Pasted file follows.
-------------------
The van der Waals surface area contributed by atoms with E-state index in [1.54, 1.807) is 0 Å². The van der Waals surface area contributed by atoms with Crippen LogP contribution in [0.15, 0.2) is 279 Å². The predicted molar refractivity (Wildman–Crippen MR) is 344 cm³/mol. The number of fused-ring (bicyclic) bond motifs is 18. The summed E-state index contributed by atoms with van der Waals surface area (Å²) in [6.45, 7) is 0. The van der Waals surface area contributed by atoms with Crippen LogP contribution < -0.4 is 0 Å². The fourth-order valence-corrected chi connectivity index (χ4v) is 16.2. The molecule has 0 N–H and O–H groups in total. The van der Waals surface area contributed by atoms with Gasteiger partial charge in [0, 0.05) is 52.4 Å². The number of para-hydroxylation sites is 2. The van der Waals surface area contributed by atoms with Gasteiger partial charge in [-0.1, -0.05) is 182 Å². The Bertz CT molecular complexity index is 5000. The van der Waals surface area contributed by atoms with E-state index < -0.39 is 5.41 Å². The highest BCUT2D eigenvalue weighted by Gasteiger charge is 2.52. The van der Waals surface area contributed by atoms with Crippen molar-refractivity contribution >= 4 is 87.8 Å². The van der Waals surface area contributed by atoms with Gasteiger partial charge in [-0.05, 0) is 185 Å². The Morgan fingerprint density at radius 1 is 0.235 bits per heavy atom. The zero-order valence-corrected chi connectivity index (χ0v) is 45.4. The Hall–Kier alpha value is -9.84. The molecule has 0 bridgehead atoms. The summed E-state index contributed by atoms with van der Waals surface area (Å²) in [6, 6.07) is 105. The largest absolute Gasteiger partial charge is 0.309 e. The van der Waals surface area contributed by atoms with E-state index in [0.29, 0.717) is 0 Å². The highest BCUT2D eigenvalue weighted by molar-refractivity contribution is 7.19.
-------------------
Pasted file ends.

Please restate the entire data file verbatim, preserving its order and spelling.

The van der Waals surface area contributed by atoms with E-state index in [1.54, 1.807) is 0 Å². The van der Waals surface area contributed by atoms with Crippen LogP contribution in [0.15, 0.2) is 279 Å². The predicted molar refractivity (Wildman–Crippen MR) is 344 cm³/mol. The number of fused-ring (bicyclic) bond motifs is 18. The summed E-state index contributed by atoms with van der Waals surface area (Å²) in [6.45, 7) is 0. The van der Waals surface area contributed by atoms with Crippen LogP contribution < -0.4 is 0 Å². The fourth-order valence-corrected chi connectivity index (χ4v) is 16.2. The molecule has 0 N–H and O–H groups in total. The van der Waals surface area contributed by atoms with Gasteiger partial charge in [0, 0.05) is 52.4 Å². The number of para-hydroxylation sites is 2. The van der Waals surface area contributed by atoms with Gasteiger partial charge in [-0.1, -0.05) is 182 Å². The Bertz CT molecular complexity index is 5000. The van der Waals surface area contributed by atoms with E-state index < -0.39 is 5.41 Å². The highest BCUT2D eigenvalue weighted by Gasteiger charge is 2.52. The van der Waals surface area contributed by atoms with Crippen molar-refractivity contribution >= 4 is 87.8 Å². The van der Waals surface area contributed by atoms with Gasteiger partial charge in [-0.05, 0) is 185 Å². The Morgan fingerprint density at radius 1 is 0.235 bits per heavy atom. The zero-order valence-corrected chi connectivity index (χ0v) is 45.4. The Hall–Kier alpha value is -9.84. The molecule has 0 bridgehead atoms. The summed E-state index contributed by atoms with van der Waals surface area (Å²) in [6, 6.07) is 105. The largest absolute Gasteiger partial charge is 0.309 e. The van der Waals surface area contributed by atoms with E-state index in [0.29, 0.717) is 0 Å². The highest BCUT2D eigenvalue weighted by molar-refractivity contribution is 7.19.